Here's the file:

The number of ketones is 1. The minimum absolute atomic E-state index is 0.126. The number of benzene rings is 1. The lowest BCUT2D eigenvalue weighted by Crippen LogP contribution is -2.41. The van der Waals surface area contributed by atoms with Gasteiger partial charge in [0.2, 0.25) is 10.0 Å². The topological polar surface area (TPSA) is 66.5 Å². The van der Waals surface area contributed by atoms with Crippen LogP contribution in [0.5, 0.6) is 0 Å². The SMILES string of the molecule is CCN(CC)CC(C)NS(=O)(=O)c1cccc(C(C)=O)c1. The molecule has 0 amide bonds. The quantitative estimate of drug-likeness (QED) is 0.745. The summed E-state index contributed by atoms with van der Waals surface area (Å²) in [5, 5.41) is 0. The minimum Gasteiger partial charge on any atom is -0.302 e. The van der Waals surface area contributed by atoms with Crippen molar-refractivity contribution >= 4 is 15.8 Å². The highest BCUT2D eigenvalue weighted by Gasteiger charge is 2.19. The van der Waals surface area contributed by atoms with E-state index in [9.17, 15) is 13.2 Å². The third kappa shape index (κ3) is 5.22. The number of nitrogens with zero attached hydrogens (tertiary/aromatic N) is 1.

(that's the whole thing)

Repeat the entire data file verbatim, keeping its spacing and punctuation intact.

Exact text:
The number of ketones is 1. The minimum absolute atomic E-state index is 0.126. The number of benzene rings is 1. The lowest BCUT2D eigenvalue weighted by Crippen LogP contribution is -2.41. The van der Waals surface area contributed by atoms with Gasteiger partial charge in [0.2, 0.25) is 10.0 Å². The topological polar surface area (TPSA) is 66.5 Å². The van der Waals surface area contributed by atoms with Crippen LogP contribution in [0.5, 0.6) is 0 Å². The SMILES string of the molecule is CCN(CC)CC(C)NS(=O)(=O)c1cccc(C(C)=O)c1. The molecule has 0 amide bonds. The quantitative estimate of drug-likeness (QED) is 0.745. The summed E-state index contributed by atoms with van der Waals surface area (Å²) in [5, 5.41) is 0. The minimum Gasteiger partial charge on any atom is -0.302 e. The van der Waals surface area contributed by atoms with Crippen molar-refractivity contribution >= 4 is 15.8 Å². The highest BCUT2D eigenvalue weighted by Gasteiger charge is 2.19. The van der Waals surface area contributed by atoms with E-state index in [9.17, 15) is 13.2 Å². The third kappa shape index (κ3) is 5.22. The number of nitrogens with zero attached hydrogens (tertiary/aromatic N) is 1.